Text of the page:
Kids and Travel

There is no argument here, kids and travel is hard, no matter what mode of transportation.  Car and plane trips have many different difficulties but there are ways to make the experience less stressful.

  • Travel in the Morning.

Kids are generally happier in the morning providing that you do not disturb too much of their sleep to leave very early. Making travel an adventure for both you and them helps

  • Empathize With Your Kids, Not Other Passengers.

If you are traveling by plane shift your focus away from what other people think. Think about your children and how they are actually feeling. Empathy can go a long way to relieve your children’s boredom and anxiety about being confined to a seat for x numbers of hours.

  • Be Prepared. Kids in the House

Pack interesting snacks and small toys to distract your little ones. Take them out periodically during the trip. These little surprises will definitely help and buy segments of peaceful time during your trip.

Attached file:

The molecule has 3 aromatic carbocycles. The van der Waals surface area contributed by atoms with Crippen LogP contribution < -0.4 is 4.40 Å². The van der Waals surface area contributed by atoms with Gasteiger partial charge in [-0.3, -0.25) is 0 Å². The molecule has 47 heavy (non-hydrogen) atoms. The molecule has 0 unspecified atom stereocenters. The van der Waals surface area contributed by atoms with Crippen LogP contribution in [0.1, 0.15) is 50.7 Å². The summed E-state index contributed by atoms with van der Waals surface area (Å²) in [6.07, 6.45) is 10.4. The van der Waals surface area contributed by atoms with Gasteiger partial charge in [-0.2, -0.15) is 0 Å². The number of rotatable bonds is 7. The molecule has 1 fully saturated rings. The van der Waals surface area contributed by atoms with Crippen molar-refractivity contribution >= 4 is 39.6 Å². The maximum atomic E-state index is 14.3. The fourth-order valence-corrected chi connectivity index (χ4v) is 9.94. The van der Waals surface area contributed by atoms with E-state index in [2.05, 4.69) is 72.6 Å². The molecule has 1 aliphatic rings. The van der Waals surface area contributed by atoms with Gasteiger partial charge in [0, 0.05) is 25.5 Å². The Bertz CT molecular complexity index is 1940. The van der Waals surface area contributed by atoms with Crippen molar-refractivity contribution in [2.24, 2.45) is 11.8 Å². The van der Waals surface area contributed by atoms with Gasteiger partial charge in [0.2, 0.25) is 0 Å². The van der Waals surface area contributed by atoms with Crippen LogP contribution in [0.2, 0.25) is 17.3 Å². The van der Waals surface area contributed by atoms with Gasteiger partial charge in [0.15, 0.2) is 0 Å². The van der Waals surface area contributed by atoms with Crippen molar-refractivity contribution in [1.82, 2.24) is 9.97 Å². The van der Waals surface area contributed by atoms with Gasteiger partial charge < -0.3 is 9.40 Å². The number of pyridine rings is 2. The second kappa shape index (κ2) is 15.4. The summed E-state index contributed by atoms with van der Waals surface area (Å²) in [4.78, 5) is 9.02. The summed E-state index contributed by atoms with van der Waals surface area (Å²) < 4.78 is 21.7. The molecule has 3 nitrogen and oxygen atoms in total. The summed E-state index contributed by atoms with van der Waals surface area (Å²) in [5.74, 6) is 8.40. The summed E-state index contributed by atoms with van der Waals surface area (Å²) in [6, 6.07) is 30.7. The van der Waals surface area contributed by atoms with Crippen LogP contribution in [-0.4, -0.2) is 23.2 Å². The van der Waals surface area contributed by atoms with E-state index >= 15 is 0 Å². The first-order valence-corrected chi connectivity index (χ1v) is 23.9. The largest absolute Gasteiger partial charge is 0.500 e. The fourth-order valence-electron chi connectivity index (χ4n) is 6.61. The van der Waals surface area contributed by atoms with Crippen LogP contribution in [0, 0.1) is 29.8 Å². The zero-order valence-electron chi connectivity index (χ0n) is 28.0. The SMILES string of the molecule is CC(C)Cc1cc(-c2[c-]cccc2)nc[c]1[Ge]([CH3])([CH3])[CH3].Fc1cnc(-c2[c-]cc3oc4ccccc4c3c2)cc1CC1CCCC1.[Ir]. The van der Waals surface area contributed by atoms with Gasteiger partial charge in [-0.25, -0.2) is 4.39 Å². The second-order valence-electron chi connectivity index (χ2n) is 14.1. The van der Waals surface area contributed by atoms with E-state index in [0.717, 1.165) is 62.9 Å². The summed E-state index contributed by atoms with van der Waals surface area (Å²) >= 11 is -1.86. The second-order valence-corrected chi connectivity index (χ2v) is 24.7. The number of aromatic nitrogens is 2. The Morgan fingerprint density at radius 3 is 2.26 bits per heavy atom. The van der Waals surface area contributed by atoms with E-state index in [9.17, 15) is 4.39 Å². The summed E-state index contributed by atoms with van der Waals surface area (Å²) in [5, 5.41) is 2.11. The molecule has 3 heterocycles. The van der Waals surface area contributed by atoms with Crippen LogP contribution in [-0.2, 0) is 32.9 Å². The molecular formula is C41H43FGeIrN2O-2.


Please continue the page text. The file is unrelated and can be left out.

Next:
KIDS AND TRAVEL

  • Think of Kids and Travel as Family Time, not a Vacation.

Challenging and stressful are words to describe holidays and travel. Try to view it as important time with your kids and family time which is different that a vacation for yourself. By changing your expectations you will avoid anger about being disappointed that this is not a relaxing time away from home

 

Parenting in the Loop: Mom Myths

Parenting in the Loop’s Weekend – Mom Myths

newborn, Mom Myths

 

 

New Mom and the “Goddess Myth”

“We live in a world where people fling judgments with their fingertips.”

As a mother and grandmother in today’s world climate it disturbs me how much judgment there is about what makes a “good enough mother”.

Years ago, Winnicott, a pediatrician coined the term “good enough mother” where he described how a mom becomes attached to her newborn baby by meeting his/her every need. As her child gets older she allows him/her to go out on his own explorations experiencing some frustrations yet she remains empathetic and caring. It is a teaching moment of which she may not even be aware.